Margot and the Nuclear So and So’s must be so relieved that we’ve elected a president in office who can pronounce their name. But there are other things the band has to be thankful for. Hailing from Indianapolis, the So and So’s are making their way into the hearts of unsuspecting fans. Though their name still evokes dumbfounded looks and general apathy, anyone who actually catches a bit of the band realizes the same thing: Margot is a force to be reckoned with.
The band’s recently released Not Animal CD could have potentially lost its charm with song titles and lyrics that would make the most brazen of individuals blush, but somehow Richard Edwards’ voice manages to swoon and croon away the abrasiveness. It’s almost like saying something mean with a smile on your face; no one realizes what was said until after the fact.
Edwards’ voice is like an angel’s, albeit one who fell off a cloud after one too many. He has a way of hitting a note that wounds and heals almost simultaneously. The eclectic mix of electric guitars and organs gives a raw effect to each song.
Though they run a risk of playing too much at once, the odd instrument choices work in the band’s favor. And it seems like everyone wants a piece of Margot pie, with eight members completing the band. Andy and Chris Fry (guitar and drums, respectively), Hubert Glover (brass), Erik Kang (violin, lap steel), Casey Tennis (percussion) and Emily and Tyler Watkins (keys, vocals/bass) bring almost an echo to Edwards’ voice. With so much happening in the background, it would be easy for his voice to become lost, but everything manages to come together in a kind of organized chaos.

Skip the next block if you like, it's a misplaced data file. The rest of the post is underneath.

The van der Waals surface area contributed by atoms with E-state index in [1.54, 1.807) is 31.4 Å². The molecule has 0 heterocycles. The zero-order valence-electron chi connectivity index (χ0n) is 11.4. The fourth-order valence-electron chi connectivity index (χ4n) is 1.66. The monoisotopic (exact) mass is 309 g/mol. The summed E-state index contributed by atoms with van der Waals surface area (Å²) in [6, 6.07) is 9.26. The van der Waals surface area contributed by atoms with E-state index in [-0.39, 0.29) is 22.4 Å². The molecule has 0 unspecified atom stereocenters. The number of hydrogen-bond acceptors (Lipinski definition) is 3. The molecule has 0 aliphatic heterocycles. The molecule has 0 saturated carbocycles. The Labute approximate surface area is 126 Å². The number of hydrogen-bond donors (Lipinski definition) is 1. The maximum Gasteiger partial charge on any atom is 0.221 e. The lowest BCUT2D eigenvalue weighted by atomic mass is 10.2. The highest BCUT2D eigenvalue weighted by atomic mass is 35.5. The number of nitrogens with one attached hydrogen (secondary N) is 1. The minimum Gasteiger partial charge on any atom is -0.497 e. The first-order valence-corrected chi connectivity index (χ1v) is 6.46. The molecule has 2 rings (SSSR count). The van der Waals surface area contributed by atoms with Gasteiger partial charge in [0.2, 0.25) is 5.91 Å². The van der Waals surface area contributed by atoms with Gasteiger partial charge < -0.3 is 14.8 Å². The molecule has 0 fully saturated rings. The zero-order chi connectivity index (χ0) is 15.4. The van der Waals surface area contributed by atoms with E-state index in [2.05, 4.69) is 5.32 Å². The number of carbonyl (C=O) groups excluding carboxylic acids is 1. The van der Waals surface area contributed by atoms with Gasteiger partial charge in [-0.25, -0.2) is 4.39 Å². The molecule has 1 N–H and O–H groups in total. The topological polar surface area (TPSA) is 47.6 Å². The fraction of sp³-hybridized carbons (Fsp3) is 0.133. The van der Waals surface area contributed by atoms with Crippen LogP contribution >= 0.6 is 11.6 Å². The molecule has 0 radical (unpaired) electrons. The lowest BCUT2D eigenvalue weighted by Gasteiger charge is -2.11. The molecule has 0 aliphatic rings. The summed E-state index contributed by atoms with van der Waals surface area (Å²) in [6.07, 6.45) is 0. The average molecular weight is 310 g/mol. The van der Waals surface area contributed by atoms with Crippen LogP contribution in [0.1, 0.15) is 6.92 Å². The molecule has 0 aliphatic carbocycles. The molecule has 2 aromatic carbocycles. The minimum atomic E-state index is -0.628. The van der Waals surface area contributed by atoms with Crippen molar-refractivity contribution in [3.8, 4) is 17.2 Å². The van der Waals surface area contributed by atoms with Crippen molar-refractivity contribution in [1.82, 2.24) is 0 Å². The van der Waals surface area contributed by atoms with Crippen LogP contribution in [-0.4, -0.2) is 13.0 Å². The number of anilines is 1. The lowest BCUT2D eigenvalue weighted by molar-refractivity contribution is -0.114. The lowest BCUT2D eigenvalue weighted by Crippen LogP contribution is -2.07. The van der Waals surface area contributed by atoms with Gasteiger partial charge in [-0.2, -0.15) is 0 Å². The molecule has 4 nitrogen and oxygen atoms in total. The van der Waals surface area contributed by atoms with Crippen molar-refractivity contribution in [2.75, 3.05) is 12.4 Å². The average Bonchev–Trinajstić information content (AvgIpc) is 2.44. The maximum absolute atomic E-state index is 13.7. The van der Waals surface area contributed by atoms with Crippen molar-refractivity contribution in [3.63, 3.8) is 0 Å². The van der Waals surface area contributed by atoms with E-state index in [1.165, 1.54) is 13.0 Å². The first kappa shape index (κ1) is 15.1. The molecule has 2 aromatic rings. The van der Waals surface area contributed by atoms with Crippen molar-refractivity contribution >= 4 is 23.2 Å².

If everyone can overcome the cottonmouth syndrome after spouting the band’s name, Margot and the Nuclear So and So’s could soon become a household conversation piece. Maybe.
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